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"How To Succeed in Business Without Really Trying" Is Revived at the Al Hirschfeld Theatre
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"How To Succeed in Business Without Really Trying" Is Revived at the Al Hirschfeld Theatre

- Backstage with the Playwrights

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How To Succeed in Business Without Really Trying
(Show Website)

At the
Al Hirschfeld Theatre
302 West 45th Street

Music & Lyrics by Frank Loesser
Book by Abe Burrows, Jack Weinstock, & Willie Gilbert
Directed and Choreographed by Rob Ashford

Daniel Radcliffe and John Larroquette

Also Starring:
Tammy Blanchard, Christopher J. Hanke, Rob Bartlett,
Mary Faber, Ellen Harvey, Michael Park

Introducing: Rose Hemingway
Featuring Anderson Cooper as Voice of the Narrator

And an Ensemble of Dancers/Singers/Actors

Music Director and Arrangements: David Chase
Scenic Design: Derek McLane
Lighting Design: Howell Binkley
Costume Design: Catherine Zuber
Sound Design: Jon Weston
Orchestrations: Doug Besterman
Production Stage Manager: Michael J. Pasaro
Production Manager: Juniper Street Productions
Casting: Tara Rubin Casting
Associate Producers: Stage Ventures, 2010 Ltd. Partnership
Press: The Hartman Group
Marketing: Type A Mktg./Anne Rippey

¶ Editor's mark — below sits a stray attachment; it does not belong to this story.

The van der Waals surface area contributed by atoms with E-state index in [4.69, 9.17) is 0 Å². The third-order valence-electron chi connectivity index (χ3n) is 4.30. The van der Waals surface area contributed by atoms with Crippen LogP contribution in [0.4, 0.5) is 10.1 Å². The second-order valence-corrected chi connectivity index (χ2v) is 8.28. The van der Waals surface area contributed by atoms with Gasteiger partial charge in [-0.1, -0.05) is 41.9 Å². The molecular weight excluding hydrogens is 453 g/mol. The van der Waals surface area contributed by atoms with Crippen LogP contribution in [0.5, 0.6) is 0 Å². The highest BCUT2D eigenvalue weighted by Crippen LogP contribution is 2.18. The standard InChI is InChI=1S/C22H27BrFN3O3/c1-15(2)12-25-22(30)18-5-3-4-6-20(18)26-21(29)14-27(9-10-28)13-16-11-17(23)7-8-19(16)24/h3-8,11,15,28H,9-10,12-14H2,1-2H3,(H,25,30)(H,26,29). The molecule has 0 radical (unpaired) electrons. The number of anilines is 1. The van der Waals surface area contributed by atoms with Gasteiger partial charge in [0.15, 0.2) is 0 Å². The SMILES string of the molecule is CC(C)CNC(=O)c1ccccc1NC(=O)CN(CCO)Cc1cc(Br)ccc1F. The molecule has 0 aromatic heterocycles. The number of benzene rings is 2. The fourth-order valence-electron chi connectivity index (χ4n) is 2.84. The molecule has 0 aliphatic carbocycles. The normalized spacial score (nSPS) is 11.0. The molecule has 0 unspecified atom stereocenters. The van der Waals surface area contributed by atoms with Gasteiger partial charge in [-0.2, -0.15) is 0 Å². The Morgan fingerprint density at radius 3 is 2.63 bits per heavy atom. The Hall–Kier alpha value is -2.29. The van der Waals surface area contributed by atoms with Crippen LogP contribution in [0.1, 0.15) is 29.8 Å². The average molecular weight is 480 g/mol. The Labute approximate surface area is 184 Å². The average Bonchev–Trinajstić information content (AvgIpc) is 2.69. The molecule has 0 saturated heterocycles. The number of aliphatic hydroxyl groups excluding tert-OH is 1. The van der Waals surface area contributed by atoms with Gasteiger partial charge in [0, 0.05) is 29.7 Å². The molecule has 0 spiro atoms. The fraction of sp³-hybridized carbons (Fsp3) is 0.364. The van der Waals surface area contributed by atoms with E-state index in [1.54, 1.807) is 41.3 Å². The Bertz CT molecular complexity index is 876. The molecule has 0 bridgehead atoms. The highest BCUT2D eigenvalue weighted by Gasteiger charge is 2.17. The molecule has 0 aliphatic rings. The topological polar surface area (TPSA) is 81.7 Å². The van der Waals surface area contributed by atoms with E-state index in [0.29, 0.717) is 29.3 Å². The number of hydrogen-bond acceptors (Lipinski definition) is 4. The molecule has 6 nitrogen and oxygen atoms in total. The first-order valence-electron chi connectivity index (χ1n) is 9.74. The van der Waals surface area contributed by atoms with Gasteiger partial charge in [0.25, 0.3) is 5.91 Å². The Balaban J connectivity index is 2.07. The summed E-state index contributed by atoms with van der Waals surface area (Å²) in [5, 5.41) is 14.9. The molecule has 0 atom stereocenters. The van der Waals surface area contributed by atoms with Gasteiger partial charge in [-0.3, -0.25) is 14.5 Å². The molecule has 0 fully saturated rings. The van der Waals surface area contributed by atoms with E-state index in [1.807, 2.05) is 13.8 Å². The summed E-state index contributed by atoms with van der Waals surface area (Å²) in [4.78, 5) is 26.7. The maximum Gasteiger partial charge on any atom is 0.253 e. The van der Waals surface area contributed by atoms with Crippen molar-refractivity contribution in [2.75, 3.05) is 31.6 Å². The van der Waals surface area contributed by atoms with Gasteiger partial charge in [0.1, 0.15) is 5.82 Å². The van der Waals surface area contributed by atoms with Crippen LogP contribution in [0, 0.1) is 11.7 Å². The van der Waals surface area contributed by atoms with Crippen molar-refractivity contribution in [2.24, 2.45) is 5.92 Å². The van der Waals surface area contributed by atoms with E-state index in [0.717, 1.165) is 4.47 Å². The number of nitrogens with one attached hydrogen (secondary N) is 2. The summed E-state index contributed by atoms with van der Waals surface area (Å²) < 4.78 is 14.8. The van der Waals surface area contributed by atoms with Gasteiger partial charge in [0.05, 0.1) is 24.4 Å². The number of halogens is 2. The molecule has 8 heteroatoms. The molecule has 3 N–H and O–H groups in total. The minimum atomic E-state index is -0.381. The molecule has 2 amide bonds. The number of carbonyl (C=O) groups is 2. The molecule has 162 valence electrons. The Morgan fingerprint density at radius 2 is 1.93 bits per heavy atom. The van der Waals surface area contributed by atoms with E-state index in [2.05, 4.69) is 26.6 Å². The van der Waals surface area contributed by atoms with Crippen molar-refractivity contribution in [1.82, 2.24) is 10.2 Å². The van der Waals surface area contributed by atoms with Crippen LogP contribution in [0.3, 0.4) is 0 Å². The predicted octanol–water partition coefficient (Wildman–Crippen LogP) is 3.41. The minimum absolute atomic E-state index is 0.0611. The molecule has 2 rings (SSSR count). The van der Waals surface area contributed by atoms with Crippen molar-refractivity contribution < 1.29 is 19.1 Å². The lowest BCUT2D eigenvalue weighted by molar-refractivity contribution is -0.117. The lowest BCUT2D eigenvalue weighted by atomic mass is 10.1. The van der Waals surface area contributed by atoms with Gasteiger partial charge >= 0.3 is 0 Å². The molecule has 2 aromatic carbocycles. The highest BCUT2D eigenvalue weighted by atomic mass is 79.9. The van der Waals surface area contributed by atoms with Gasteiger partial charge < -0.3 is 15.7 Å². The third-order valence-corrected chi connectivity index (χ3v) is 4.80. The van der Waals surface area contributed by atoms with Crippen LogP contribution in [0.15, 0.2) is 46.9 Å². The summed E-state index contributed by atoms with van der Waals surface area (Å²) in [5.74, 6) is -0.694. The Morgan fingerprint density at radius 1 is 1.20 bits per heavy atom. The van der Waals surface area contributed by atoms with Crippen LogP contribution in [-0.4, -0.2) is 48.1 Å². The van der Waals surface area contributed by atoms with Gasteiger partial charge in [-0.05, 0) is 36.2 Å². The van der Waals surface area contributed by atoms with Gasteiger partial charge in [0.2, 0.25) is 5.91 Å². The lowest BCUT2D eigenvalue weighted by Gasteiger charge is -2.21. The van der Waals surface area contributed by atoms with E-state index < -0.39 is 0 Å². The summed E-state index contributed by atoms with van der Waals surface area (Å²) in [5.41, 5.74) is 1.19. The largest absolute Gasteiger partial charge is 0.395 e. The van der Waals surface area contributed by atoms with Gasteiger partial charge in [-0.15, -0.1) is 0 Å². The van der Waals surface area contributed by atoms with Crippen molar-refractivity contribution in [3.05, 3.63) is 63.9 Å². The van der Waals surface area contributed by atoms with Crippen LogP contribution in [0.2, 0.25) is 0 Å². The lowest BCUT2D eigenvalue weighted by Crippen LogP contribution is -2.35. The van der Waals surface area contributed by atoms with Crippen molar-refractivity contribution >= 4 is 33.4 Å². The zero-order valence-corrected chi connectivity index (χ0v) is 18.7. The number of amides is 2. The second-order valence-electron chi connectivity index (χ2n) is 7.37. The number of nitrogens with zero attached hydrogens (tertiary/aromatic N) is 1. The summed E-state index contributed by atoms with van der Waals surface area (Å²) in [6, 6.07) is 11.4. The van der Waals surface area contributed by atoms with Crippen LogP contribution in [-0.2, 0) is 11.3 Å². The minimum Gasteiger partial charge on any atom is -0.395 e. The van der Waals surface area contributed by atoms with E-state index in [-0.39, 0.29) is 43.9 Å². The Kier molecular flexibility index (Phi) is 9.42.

Hair & Wig Design: Tom Watson
Assoc. Choreographer: Christopher Bailey
Assoc. Director: Stephen Sposito
Music Coordinator: Howard Joines
General Management: Alan Wasser-Allan Williams
Mark Shacket
Exec. Producer: Beth Williams

Dr. Roberta E. Zlokower
April 10, Matinee

Today’s matinee brought out one of the most charismatic, endearing revivals on Broadway, the 1961 How to Succeed in Business Without Really Trying. Each character is perfectly suited to the personality of the role, and Rob Ashford’s high energy choreography keeps the audience charged. Daniel Radcliffe, of “Harry Potter” fame, sings, dances, leaps, catapults, mimes, and charms, as if he’s been a tuneful hoofer for years. With a book by Burrows, Weinstock, and Gilbert, and music and lyrics by Frank Loesser, this show about climbing one’s way up the slippery corporate ladder, by adhering to “how-to-succeed” advice, bursts through each scene with captivating wit and spirited musicality.